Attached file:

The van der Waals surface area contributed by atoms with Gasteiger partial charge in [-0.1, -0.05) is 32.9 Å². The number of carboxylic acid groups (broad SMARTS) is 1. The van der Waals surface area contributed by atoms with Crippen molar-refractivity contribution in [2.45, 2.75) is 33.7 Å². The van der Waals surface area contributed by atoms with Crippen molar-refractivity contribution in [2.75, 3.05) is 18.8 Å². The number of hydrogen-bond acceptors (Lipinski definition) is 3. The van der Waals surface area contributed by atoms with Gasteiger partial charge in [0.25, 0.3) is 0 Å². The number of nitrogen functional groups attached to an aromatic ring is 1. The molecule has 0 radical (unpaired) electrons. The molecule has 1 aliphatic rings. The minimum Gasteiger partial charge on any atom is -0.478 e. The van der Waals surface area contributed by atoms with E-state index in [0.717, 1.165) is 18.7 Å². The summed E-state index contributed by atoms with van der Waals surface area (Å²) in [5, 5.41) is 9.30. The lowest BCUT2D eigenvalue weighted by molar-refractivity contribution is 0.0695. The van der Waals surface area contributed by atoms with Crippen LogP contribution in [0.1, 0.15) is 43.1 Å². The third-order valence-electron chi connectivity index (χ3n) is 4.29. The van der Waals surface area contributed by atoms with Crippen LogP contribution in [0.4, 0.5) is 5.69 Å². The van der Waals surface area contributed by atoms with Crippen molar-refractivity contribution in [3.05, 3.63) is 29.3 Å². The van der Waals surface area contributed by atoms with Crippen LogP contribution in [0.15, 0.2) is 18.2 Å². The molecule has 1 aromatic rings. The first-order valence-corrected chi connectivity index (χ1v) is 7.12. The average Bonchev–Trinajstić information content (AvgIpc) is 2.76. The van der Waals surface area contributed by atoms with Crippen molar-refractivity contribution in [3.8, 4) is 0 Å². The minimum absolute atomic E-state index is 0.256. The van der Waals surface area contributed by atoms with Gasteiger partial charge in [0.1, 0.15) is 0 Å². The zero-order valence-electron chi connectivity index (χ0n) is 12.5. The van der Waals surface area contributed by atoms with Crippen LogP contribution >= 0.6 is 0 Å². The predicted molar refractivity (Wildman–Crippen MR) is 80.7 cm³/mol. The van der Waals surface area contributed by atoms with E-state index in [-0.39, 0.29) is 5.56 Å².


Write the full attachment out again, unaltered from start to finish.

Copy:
The van der Waals surface area contributed by atoms with Gasteiger partial charge in [-0.1, -0.05) is 32.9 Å². The number of carboxylic acid groups (broad SMARTS) is 1. The van der Waals surface area contributed by atoms with Crippen molar-refractivity contribution in [2.45, 2.75) is 33.7 Å². The van der Waals surface area contributed by atoms with Crippen molar-refractivity contribution in [2.75, 3.05) is 18.8 Å². The number of hydrogen-bond acceptors (Lipinski definition) is 3. The van der Waals surface area contributed by atoms with Gasteiger partial charge in [0.25, 0.3) is 0 Å². The number of nitrogen functional groups attached to an aromatic ring is 1. The molecule has 0 radical (unpaired) electrons. The molecule has 1 aliphatic rings. The minimum Gasteiger partial charge on any atom is -0.478 e. The van der Waals surface area contributed by atoms with E-state index in [0.717, 1.165) is 18.7 Å². The summed E-state index contributed by atoms with van der Waals surface area (Å²) in [5, 5.41) is 9.30. The lowest BCUT2D eigenvalue weighted by molar-refractivity contribution is 0.0695. The van der Waals surface area contributed by atoms with Crippen LogP contribution in [0.1, 0.15) is 43.1 Å². The third-order valence-electron chi connectivity index (χ3n) is 4.29. The van der Waals surface area contributed by atoms with Crippen LogP contribution in [0.4, 0.5) is 5.69 Å². The van der Waals surface area contributed by atoms with Crippen molar-refractivity contribution in [3.05, 3.63) is 29.3 Å². The van der Waals surface area contributed by atoms with Crippen LogP contribution in [0.15, 0.2) is 18.2 Å². The molecule has 1 aromatic rings. The first-order valence-corrected chi connectivity index (χ1v) is 7.12. The average Bonchev–Trinajstić information content (AvgIpc) is 2.76. The van der Waals surface area contributed by atoms with Crippen molar-refractivity contribution in [3.8, 4) is 0 Å². The minimum absolute atomic E-state index is 0.256. The van der Waals surface area contributed by atoms with Gasteiger partial charge in [0.1, 0.15) is 0 Å². The zero-order valence-electron chi connectivity index (χ0n) is 12.5. The van der Waals surface area contributed by atoms with Crippen LogP contribution >= 0.6 is 0 Å². The predicted molar refractivity (Wildman–Crippen MR) is 80.7 cm³/mol. The van der Waals surface area contributed by atoms with E-state index in [-0.39, 0.29) is 5.56 Å².